Good examples of all these products are on view at the Jackfield Tile Museum in Shropshire, housed in the former works of Craven Dunnill and Co. and close to the site of the Maw & Co. factory. The museum, an almost complete Victorian tile factory where encaustic tiles are again being made, is presently nearing the end of a comprehensive restoration programme.

 

The Market

As a general rule old tiles are numerous enough to remain relatively cheap to buy.

Thankfully no longer destined for landfill, those from the Victorian and Edwardian periods, the heyday of British ceramics manufacturing, are still freely available at antique fairs, fleamarkets, junk shops and  architectural salvage firms.

Given their relatively portable nature and the ease of identification, tiles have proved perfect internet collectables and tiles of all types can be viewed in quantity on eBay.

The market is governed by decorative rather than practical appeal. Here many anonymous Victorian transfer-printed tiles decorated with standard floral designs or geometric patterns are still sold for under £10 each (even some by major makers such as Minton and Wedgwood), but better examples now command closer to £20 and those with the most appealing designs by recognised artists can be considerably more.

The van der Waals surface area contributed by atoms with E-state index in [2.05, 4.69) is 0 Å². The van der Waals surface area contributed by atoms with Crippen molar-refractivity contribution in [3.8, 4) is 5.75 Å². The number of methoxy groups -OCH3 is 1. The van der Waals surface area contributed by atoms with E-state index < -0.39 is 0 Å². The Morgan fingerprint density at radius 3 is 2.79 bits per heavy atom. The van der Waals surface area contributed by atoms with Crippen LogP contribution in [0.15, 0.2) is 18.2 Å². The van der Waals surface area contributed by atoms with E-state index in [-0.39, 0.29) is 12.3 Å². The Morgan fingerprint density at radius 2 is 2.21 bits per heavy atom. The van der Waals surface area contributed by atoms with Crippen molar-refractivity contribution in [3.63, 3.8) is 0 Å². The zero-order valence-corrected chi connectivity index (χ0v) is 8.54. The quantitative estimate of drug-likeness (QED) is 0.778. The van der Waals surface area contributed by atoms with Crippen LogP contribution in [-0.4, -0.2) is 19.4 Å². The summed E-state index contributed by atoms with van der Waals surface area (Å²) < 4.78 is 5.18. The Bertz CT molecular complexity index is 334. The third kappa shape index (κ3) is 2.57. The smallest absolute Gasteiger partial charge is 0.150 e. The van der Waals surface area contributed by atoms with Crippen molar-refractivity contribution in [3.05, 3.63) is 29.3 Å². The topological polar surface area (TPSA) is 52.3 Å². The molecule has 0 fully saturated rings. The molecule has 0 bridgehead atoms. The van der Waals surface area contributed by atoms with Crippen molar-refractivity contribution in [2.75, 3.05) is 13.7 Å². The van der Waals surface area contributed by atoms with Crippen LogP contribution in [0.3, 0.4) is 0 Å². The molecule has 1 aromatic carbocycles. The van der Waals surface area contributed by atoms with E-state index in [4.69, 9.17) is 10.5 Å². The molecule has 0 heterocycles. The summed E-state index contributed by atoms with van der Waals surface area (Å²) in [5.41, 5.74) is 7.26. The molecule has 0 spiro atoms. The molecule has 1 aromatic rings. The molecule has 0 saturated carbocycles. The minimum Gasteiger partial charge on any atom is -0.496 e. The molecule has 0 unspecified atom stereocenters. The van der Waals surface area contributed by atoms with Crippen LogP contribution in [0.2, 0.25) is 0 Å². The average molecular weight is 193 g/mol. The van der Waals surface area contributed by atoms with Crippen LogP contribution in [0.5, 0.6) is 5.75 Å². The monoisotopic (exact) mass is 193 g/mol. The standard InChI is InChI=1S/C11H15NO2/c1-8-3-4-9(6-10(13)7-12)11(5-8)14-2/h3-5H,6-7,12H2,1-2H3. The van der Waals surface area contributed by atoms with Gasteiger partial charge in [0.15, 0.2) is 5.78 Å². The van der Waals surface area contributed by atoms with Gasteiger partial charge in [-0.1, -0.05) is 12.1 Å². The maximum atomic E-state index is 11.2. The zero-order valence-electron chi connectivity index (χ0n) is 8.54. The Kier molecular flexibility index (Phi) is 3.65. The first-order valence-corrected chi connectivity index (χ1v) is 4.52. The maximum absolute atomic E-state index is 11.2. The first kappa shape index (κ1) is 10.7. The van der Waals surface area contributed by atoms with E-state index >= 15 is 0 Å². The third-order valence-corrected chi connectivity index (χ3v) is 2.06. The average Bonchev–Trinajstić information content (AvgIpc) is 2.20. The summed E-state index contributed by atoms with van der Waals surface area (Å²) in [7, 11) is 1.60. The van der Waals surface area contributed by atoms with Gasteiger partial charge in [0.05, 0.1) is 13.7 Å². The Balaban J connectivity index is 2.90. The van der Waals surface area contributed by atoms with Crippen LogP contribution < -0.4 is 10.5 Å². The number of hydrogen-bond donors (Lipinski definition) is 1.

It is not unusual for the instantly recognisable Minton tiles carrying the linear designs of Moyr Smith or Walter Crane to bring three-figure sums, particularly when the subject matter chimes with the collecting audience. Nursery scenes are among the most desirable (those with religious subject matter less so) while complete sets will command a premium over and above the sum of 12 individual tiles.

More rarefied wares from the period will be sold by dealers or auctioneers specialising in British art pottery.

Tiles designed by the Dresser workshop have a dedicated following outside of the tile collecting community (and here prices can exceed four figures), while at the very top of the scale are the rare Burne-Jones designed tiles by Morris & Co or the singular creations of William De Morgan. Both are micro markets on their own.

Even entry level floral-patterned pieces by De Morgan begin at around £100 and prices rise quickly into four figures for multi-tile galleon panels or the iconic 5in (13cm) square tiles worked in lustre colours with animals and birds, real or imagined.